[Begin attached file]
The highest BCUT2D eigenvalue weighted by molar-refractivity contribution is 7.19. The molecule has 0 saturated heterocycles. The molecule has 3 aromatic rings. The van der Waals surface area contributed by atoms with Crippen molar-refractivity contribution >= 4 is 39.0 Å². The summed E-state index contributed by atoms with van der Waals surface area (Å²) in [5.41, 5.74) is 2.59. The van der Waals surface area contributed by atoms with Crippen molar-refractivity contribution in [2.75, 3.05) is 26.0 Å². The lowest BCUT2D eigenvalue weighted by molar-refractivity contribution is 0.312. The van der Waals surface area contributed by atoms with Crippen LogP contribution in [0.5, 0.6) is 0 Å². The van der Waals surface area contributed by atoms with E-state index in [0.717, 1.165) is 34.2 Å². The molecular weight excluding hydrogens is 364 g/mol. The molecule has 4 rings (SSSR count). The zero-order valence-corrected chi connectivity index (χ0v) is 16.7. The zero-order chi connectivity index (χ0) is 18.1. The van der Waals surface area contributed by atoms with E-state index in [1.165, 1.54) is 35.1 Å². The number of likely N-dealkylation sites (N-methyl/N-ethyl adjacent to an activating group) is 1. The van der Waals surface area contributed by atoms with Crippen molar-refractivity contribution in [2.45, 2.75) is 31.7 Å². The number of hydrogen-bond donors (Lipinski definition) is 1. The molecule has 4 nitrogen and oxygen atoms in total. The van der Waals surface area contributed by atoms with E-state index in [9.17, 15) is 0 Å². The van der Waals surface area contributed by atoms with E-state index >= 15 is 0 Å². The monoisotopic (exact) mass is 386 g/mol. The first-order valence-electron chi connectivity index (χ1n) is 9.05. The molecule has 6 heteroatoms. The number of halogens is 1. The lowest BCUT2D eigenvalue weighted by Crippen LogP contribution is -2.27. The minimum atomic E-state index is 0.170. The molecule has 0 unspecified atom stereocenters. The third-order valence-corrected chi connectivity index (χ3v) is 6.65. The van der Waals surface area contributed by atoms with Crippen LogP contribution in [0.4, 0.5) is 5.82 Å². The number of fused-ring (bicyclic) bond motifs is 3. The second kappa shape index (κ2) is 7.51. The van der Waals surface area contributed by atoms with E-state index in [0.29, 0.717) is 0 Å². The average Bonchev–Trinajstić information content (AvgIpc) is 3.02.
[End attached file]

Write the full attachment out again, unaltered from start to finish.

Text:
The highest BCUT2D eigenvalue weighted by molar-refractivity contribution is 7.19. The molecule has 0 saturated heterocycles. The molecule has 3 aromatic rings. The van der Waals surface area contributed by atoms with Crippen molar-refractivity contribution >= 4 is 39.0 Å². The summed E-state index contributed by atoms with van der Waals surface area (Å²) in [5.41, 5.74) is 2.59. The van der Waals surface area contributed by atoms with Crippen molar-refractivity contribution in [2.75, 3.05) is 26.0 Å². The lowest BCUT2D eigenvalue weighted by molar-refractivity contribution is 0.312. The van der Waals surface area contributed by atoms with Crippen LogP contribution in [0.5, 0.6) is 0 Å². The van der Waals surface area contributed by atoms with E-state index in [0.717, 1.165) is 34.2 Å². The molecular weight excluding hydrogens is 364 g/mol. The molecule has 4 rings (SSSR count). The zero-order valence-corrected chi connectivity index (χ0v) is 16.7. The zero-order chi connectivity index (χ0) is 18.1. The van der Waals surface area contributed by atoms with E-state index in [1.165, 1.54) is 35.1 Å². The number of likely N-dealkylation sites (N-methyl/N-ethyl adjacent to an activating group) is 1. The van der Waals surface area contributed by atoms with Crippen molar-refractivity contribution in [2.45, 2.75) is 31.7 Å². The number of hydrogen-bond donors (Lipinski definition) is 1. The molecule has 4 nitrogen and oxygen atoms in total. The van der Waals surface area contributed by atoms with E-state index in [9.17, 15) is 0 Å². The van der Waals surface area contributed by atoms with E-state index >= 15 is 0 Å². The monoisotopic (exact) mass is 386 g/mol. The first-order valence-electron chi connectivity index (χ1n) is 9.05. The molecule has 6 heteroatoms. The number of halogens is 1. The lowest BCUT2D eigenvalue weighted by Crippen LogP contribution is -2.27. The minimum atomic E-state index is 0.170. The molecule has 0 unspecified atom stereocenters. The third-order valence-corrected chi connectivity index (χ3v) is 6.65. The van der Waals surface area contributed by atoms with Crippen LogP contribution in [0.4, 0.5) is 5.82 Å². The number of fused-ring (bicyclic) bond motifs is 3. The second kappa shape index (κ2) is 7.51. The van der Waals surface area contributed by atoms with E-state index in [0.29, 0.717) is 0 Å². The average Bonchev–Trinajstić information content (AvgIpc) is 3.02.